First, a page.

As shown in FIGS. 1, 2, 3, and 4 of the drawings, a trash compactor 100 having a compactor unit 200 and a separable trash storage container 300 is provided. FIG. 1 shows the trash compactor 100 in place on the rails 101 of the pad 102 with the push arm assembly 21 contacting the pad stop 104 and thereby moving the valve to the open position. FIG. 2 shows an enlarged view of the push arm assembly shown in FIG. 1. FIG. 4 shows the same area from underneath with the pad 102 removed for clarity and the pad rails 101 cut away to show the relative positioning of the drain 106 in association with the valve 1 and the push arm assembly 21 contacting the pad stop 104. FIG. 3 shows the same area of view, but now shows the trash compactor 100 pulled away from the pad stop 104 with the push arm assembly 21 allowed to extend to close the valve 1. Operation of the push arm assembly 21 and the valve 1 may best be understood by FIG. 3 and FIG. 4.

FIGS. 3 and 4 shows the underside of the trash compactor 100. Beginning at the exposed end of the push arm 21, we see that a push arm screw 11 is adjustably threaded into the push arm 21. The push arm screw is made from a threaded rod with a hex nut welded onto the end to allow adjustment of the push arm screw 11 into and out of the push arm assembly 21. This allows for adjustments to individual site conditions for the pad stop 104. The push arm assembly 21 is slidably supported by the push arm support 14. The push arm support is fixed to the bottom of the trash compactor 100 and the push arm guard 17 by welding. Continuing inward on the push arm assembly 21, a nut and screw 10 are used to hold a spring biasing plate 23 in position on the push arm assembly 21. The spring 2 pushes against this spring biasing plate 23 to bias the push arm assembly 21 to the extended position. The other end of the spring 2 presses against the retainer ring 12. The retainer ring has an aperture small than the spring diameter but larger than the push arm assembly 21 to also slideably support the push arm assembly 21. The retainer ring is mounted by welding to the trash compactor 100 using gussets 22 and push arm guard 17. The inner end of the push arm assembly 21 has a clevis end 24 that is pivotally connected to the first end of the pivot arm 18 by a nut and first pivot arm screw 9.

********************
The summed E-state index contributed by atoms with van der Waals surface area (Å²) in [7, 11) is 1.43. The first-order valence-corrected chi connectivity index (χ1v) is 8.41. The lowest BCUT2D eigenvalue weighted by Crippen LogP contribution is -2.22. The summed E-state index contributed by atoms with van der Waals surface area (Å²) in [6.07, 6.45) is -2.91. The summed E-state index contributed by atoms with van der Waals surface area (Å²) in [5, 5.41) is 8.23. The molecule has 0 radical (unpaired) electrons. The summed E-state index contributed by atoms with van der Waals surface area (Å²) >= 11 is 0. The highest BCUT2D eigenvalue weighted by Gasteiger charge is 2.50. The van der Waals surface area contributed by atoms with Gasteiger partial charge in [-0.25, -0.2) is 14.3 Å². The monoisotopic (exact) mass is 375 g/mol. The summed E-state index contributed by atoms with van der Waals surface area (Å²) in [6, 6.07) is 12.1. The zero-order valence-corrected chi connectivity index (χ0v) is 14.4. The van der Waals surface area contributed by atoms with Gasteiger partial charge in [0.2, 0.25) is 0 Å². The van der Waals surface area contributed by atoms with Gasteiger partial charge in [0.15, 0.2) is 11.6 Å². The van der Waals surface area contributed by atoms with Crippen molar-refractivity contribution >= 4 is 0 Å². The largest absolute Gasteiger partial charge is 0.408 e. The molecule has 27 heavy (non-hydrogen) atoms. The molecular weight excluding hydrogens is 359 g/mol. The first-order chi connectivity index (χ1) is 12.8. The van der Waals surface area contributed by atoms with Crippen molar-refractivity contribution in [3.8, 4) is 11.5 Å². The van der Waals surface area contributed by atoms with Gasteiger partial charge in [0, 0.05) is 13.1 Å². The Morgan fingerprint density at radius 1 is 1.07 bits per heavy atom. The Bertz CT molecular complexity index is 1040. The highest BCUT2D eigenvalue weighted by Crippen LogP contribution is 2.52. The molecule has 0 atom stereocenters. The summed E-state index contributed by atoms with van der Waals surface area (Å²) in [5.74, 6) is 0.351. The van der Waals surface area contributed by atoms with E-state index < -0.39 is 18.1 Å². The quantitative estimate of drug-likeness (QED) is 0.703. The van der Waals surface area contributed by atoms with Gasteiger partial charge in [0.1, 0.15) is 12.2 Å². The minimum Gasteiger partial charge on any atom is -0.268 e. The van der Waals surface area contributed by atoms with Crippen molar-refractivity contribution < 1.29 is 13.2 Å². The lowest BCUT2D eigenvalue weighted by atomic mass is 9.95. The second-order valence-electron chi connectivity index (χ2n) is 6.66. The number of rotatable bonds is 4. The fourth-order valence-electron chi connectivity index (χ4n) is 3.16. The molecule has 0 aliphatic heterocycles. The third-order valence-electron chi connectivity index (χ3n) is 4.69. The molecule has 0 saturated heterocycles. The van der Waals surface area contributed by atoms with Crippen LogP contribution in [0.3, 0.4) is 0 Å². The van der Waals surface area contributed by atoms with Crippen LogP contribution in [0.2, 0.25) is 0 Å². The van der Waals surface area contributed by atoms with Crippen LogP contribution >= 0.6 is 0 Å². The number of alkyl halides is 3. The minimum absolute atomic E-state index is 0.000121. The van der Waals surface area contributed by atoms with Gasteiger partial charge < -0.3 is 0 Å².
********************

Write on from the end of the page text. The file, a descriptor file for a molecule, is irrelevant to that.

The pivot arm 18 is pivotally mounted off of the bottom of the trash compactor 100 using a second hole pivotally fitting over a pivot pin assembly 16. The pivot pin assembly 16 is welded to a pivot pin support 20 that is welded to the trash compactor 100 using a channel 19. The pivot pin support 20 supports one side of the pivot arm 18, and the other side of the pivot arm is held on the pivot pin assembly 16 by a floating washer 3 that is retained by a screw and nut assembly 7 that passes through the pivot pin 16.